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Flight of the Lost Balloon Reviews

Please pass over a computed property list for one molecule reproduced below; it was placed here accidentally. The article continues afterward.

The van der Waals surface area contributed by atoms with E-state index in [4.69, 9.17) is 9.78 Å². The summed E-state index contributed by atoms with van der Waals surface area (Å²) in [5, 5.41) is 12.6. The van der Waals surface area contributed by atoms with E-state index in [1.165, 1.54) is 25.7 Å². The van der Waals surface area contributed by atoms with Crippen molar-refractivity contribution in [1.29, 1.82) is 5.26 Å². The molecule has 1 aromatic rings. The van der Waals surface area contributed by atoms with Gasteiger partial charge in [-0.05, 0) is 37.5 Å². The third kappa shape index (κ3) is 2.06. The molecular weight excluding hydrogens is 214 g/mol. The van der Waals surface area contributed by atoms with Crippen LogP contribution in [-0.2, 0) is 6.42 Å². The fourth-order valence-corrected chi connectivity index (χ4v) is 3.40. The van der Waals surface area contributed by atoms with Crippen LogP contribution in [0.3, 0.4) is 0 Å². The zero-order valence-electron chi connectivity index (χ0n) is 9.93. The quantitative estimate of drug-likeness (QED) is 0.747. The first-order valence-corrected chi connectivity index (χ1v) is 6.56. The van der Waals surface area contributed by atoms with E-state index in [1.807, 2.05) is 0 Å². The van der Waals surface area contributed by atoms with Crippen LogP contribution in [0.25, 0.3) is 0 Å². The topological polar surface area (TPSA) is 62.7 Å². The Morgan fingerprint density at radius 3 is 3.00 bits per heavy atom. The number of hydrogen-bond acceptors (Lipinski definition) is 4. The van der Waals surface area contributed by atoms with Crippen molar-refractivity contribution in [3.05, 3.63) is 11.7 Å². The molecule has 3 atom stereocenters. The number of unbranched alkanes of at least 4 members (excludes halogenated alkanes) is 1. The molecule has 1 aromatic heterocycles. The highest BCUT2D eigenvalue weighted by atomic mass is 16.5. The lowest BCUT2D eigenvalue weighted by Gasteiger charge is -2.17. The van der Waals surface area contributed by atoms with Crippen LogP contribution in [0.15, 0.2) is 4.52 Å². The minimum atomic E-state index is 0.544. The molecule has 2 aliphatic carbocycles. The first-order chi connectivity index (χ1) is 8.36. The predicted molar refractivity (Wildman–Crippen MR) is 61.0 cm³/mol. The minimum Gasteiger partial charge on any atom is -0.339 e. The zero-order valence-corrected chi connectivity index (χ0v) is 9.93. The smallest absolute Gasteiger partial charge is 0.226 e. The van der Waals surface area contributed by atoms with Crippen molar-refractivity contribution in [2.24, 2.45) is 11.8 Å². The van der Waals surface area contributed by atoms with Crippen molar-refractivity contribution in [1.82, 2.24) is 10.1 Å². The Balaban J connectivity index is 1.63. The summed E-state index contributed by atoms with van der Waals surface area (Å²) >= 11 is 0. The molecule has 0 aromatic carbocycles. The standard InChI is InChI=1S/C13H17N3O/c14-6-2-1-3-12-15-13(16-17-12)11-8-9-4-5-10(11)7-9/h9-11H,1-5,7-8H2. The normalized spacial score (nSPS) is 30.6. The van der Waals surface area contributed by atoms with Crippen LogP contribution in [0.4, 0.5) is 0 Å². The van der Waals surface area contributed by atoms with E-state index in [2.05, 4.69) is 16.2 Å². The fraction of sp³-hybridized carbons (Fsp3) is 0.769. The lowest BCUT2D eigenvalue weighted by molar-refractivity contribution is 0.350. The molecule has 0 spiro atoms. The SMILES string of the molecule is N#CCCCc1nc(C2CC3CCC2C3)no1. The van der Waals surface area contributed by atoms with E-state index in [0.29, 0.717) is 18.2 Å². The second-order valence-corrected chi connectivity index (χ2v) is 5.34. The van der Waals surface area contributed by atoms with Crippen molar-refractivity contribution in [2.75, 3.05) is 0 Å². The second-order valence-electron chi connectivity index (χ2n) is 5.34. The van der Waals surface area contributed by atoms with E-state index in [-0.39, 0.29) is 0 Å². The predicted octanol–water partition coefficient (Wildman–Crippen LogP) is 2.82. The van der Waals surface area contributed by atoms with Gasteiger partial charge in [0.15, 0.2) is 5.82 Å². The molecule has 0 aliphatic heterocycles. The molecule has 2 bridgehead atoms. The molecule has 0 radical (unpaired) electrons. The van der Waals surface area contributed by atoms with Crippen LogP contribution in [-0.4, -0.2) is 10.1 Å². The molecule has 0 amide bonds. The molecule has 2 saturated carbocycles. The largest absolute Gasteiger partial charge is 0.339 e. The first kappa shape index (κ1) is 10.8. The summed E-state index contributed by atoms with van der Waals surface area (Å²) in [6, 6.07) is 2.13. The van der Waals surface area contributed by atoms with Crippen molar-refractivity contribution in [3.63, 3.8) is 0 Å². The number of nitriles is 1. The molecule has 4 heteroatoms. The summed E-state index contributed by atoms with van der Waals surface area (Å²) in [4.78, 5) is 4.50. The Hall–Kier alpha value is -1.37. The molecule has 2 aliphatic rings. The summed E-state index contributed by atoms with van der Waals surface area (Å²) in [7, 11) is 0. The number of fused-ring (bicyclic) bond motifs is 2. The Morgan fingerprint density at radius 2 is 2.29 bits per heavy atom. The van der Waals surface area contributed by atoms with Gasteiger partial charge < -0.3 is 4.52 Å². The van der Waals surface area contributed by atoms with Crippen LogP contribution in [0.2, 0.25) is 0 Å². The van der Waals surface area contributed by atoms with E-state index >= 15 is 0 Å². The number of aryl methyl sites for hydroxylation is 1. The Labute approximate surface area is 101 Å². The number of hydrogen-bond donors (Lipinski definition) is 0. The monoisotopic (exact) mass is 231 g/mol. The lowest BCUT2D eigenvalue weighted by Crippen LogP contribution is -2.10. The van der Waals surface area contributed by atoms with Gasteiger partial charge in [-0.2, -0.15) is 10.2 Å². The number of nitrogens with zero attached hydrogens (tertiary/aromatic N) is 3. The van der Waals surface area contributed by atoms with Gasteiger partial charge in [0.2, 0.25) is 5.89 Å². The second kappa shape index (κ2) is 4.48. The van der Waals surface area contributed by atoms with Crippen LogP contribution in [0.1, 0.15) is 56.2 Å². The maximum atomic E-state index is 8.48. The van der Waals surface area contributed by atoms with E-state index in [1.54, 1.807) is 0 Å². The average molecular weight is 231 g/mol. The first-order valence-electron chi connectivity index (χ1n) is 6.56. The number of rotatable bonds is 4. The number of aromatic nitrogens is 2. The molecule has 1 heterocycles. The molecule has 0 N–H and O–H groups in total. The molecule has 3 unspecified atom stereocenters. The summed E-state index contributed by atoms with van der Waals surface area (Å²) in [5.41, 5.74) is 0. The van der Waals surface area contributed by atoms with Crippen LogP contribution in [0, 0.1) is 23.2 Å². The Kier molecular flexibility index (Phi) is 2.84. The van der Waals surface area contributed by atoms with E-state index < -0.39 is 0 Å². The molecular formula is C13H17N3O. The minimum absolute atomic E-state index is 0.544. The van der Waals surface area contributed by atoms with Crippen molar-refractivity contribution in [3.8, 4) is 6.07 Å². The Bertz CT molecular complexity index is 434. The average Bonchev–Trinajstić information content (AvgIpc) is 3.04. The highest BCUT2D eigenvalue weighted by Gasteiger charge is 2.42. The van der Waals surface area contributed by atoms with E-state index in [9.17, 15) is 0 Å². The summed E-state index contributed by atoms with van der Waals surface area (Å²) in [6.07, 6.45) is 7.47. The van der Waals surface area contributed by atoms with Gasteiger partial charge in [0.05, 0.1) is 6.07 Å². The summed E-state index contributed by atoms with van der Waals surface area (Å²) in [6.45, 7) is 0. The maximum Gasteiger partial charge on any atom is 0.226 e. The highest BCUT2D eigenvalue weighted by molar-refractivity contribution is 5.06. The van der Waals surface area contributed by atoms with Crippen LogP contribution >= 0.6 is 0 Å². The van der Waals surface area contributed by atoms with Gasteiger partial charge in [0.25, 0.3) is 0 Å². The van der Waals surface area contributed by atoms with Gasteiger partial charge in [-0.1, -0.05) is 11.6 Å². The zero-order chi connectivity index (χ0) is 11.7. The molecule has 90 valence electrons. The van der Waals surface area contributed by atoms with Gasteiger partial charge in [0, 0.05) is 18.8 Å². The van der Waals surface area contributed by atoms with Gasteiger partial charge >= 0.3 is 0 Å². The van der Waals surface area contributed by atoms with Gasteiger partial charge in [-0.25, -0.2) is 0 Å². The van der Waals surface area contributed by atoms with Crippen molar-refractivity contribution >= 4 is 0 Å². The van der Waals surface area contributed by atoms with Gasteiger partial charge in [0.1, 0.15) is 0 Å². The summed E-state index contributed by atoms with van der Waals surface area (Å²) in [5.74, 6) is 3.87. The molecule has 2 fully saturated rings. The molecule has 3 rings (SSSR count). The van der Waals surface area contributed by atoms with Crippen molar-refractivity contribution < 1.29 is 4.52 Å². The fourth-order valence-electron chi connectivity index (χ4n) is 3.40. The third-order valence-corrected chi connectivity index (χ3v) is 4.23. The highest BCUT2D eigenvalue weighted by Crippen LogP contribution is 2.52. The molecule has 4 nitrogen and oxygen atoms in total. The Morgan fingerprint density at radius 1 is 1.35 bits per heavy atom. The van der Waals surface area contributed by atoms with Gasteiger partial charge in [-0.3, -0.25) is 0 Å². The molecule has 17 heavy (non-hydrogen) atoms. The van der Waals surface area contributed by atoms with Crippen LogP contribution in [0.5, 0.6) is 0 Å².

A quickie rip-off of the popular AROUND THE WORLD IN 80 DAYS (1956) with a low-cost cast, this period piece features Thompson in the unflappable David Niven role. Theater patrons were advised upon entering the lobby that the wild, erratic flight of the title balloon, as depicted on the screen, might require them to consume antinausea pills. The thought was a sound one, but for reasons other than those stated by the promoters. Playing the comic villain is Lanphier, in what is basically the Cantinflas part--an acquisitive Hindu who journeys to Victorian London to persuade the directors of the Geographic Society to mount a rescue mission to save famed explorer Kennedy, a captive in a secret dungeon on the Nile River. It is all part of a diabolical plot; Lanphier is, in truth, Kennedy's captor, hoping to force him to reveal the location of Cleopatra's entombed treasures. Thompson elects to lead the rescue team, joined by Lanphier and Kennedy's fiancee, Powers. Setting out in a balloon, the intrepid adventurers are beset by peril with every gust of wind, the top-hatted Thompson meeting every challenge with phlegmatic British imperturbability. Upon the ultimate arrival of the trio at the dungeon, the curvaceous Powers is the victim of unspeakable tortures, Lanphier's method of wringing Kennedy's secret from his hitherto mute mouth. Kennedy, as greedy as his captor, keeps his own counsel even as the callipygian cutie is stretched on the rack. But wait! As the horrible Hindu savors Powers' suffering, our hero loosens his bonds and saves Powers and himself. Hoist by his own petard, Kennedy dies attempting to cram the treasure into the balloon's basket. The noble Thompson and the nubile Powers take off for home, jettisoning the jewels to lighten the load save for one diamond, to be fitted into an engagement ring for Powers. With decent dialog and effects, and a dash of real wit, this adventure romp, with some location sequences in Puerto Rico, might have been in a class with the later "Indiana Jones" series. Alas, it lacks any of the elements that might have saved it.